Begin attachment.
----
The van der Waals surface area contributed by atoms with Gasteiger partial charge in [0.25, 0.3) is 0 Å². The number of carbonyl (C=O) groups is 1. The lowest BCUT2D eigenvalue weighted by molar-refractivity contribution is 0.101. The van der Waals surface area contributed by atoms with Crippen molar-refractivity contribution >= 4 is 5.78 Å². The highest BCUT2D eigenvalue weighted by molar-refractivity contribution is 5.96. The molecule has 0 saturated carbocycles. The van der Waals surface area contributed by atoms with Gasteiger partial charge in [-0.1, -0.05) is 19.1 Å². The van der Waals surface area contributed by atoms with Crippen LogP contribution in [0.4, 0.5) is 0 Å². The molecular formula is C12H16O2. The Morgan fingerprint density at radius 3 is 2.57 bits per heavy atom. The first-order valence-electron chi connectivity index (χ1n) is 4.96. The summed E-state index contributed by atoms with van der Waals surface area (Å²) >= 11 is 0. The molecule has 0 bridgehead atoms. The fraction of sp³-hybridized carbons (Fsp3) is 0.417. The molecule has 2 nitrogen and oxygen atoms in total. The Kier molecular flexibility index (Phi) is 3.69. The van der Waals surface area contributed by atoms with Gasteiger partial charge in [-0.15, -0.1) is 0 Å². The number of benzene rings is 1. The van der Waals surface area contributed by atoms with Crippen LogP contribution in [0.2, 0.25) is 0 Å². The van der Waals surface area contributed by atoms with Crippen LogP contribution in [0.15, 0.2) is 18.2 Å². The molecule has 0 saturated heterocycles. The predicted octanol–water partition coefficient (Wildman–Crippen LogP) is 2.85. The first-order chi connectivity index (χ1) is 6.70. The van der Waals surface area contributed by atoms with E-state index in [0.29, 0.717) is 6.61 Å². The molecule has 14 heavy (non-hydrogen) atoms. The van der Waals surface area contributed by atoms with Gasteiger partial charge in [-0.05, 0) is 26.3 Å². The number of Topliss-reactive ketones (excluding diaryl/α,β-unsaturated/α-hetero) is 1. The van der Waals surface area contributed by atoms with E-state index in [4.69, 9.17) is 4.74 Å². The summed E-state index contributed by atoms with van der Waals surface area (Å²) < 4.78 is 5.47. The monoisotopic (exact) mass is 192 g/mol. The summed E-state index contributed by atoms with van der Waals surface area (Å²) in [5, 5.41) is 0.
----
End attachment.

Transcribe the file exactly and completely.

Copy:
The van der Waals surface area contributed by atoms with Gasteiger partial charge in [0.25, 0.3) is 0 Å². The number of carbonyl (C=O) groups is 1. The lowest BCUT2D eigenvalue weighted by molar-refractivity contribution is 0.101. The van der Waals surface area contributed by atoms with Crippen molar-refractivity contribution >= 4 is 5.78 Å². The highest BCUT2D eigenvalue weighted by molar-refractivity contribution is 5.96. The molecule has 0 saturated carbocycles. The van der Waals surface area contributed by atoms with Gasteiger partial charge in [-0.1, -0.05) is 19.1 Å². The van der Waals surface area contributed by atoms with Crippen LogP contribution in [0.4, 0.5) is 0 Å². The molecular formula is C12H16O2. The Morgan fingerprint density at radius 3 is 2.57 bits per heavy atom. The first-order valence-electron chi connectivity index (χ1n) is 4.96. The summed E-state index contributed by atoms with van der Waals surface area (Å²) >= 11 is 0. The molecule has 0 bridgehead atoms. The fraction of sp³-hybridized carbons (Fsp3) is 0.417. The molecule has 2 nitrogen and oxygen atoms in total. The Kier molecular flexibility index (Phi) is 3.69. The van der Waals surface area contributed by atoms with Gasteiger partial charge in [-0.15, -0.1) is 0 Å². The number of benzene rings is 1. The van der Waals surface area contributed by atoms with Crippen LogP contribution in [0.2, 0.25) is 0 Å². The van der Waals surface area contributed by atoms with Crippen LogP contribution in [0.15, 0.2) is 18.2 Å². The molecule has 0 saturated heterocycles. The predicted octanol–water partition coefficient (Wildman–Crippen LogP) is 2.85. The first-order chi connectivity index (χ1) is 6.70. The van der Waals surface area contributed by atoms with E-state index in [0.29, 0.717) is 6.61 Å². The molecule has 14 heavy (non-hydrogen) atoms. The van der Waals surface area contributed by atoms with Gasteiger partial charge in [-0.05, 0) is 26.3 Å². The number of Topliss-reactive ketones (excluding diaryl/α,β-unsaturated/α-hetero) is 1. The van der Waals surface area contributed by atoms with E-state index in [4.69, 9.17) is 4.74 Å². The summed E-state index contributed by atoms with van der Waals surface area (Å²) < 4.78 is 5.47. The monoisotopic (exact) mass is 192 g/mol. The summed E-state index contributed by atoms with van der Waals surface area (Å²) in [5, 5.41) is 0.